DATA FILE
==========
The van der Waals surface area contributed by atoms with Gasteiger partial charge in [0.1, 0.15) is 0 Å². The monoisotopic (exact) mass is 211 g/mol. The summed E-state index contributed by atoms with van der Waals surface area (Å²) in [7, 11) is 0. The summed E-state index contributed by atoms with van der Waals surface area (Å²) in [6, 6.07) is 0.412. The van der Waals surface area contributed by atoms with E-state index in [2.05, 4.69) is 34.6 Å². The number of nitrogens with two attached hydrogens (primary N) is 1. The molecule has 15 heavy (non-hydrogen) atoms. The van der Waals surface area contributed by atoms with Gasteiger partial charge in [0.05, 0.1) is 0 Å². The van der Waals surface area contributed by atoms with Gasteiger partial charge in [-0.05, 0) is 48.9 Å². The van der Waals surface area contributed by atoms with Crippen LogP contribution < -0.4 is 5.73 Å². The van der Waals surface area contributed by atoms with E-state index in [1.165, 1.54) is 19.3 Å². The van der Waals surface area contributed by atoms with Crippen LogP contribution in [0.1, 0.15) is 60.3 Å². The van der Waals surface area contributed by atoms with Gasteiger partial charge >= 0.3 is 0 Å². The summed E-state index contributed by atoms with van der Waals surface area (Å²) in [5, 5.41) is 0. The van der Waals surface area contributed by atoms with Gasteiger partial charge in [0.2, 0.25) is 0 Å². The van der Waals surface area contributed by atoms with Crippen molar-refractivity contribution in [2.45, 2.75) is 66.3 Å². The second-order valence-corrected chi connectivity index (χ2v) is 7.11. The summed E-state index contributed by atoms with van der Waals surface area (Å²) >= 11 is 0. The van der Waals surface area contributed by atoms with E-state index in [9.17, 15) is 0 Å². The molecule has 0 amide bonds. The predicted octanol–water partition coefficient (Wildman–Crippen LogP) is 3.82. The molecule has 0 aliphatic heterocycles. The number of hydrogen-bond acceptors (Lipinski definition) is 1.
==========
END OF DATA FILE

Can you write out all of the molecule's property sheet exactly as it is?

The van der Waals surface area contributed by atoms with Gasteiger partial charge in [0.1, 0.15) is 0 Å². The monoisotopic (exact) mass is 211 g/mol. The summed E-state index contributed by atoms with van der Waals surface area (Å²) in [7, 11) is 0. The summed E-state index contributed by atoms with van der Waals surface area (Å²) in [6, 6.07) is 0.412. The van der Waals surface area contributed by atoms with E-state index in [2.05, 4.69) is 34.6 Å². The number of nitrogens with two attached hydrogens (primary N) is 1. The molecule has 15 heavy (non-hydrogen) atoms. The van der Waals surface area contributed by atoms with Gasteiger partial charge in [0.05, 0.1) is 0 Å². The van der Waals surface area contributed by atoms with Gasteiger partial charge in [-0.05, 0) is 48.9 Å². The van der Waals surface area contributed by atoms with Crippen LogP contribution < -0.4 is 5.73 Å². The van der Waals surface area contributed by atoms with E-state index in [1.165, 1.54) is 19.3 Å². The van der Waals surface area contributed by atoms with Crippen LogP contribution in [0.1, 0.15) is 60.3 Å². The van der Waals surface area contributed by atoms with Gasteiger partial charge >= 0.3 is 0 Å². The summed E-state index contributed by atoms with van der Waals surface area (Å²) in [5, 5.41) is 0. The van der Waals surface area contributed by atoms with Gasteiger partial charge in [0.2, 0.25) is 0 Å². The van der Waals surface area contributed by atoms with Crippen molar-refractivity contribution in [2.45, 2.75) is 66.3 Å². The second-order valence-corrected chi connectivity index (χ2v) is 7.11. The summed E-state index contributed by atoms with van der Waals surface area (Å²) >= 11 is 0. The van der Waals surface area contributed by atoms with E-state index in [9.17, 15) is 0 Å². The molecule has 0 amide bonds. The predicted octanol–water partition coefficient (Wildman–Crippen LogP) is 3.82. The molecule has 0 aliphatic heterocycles. The number of hydrogen-bond acceptors (Lipinski definition) is 1.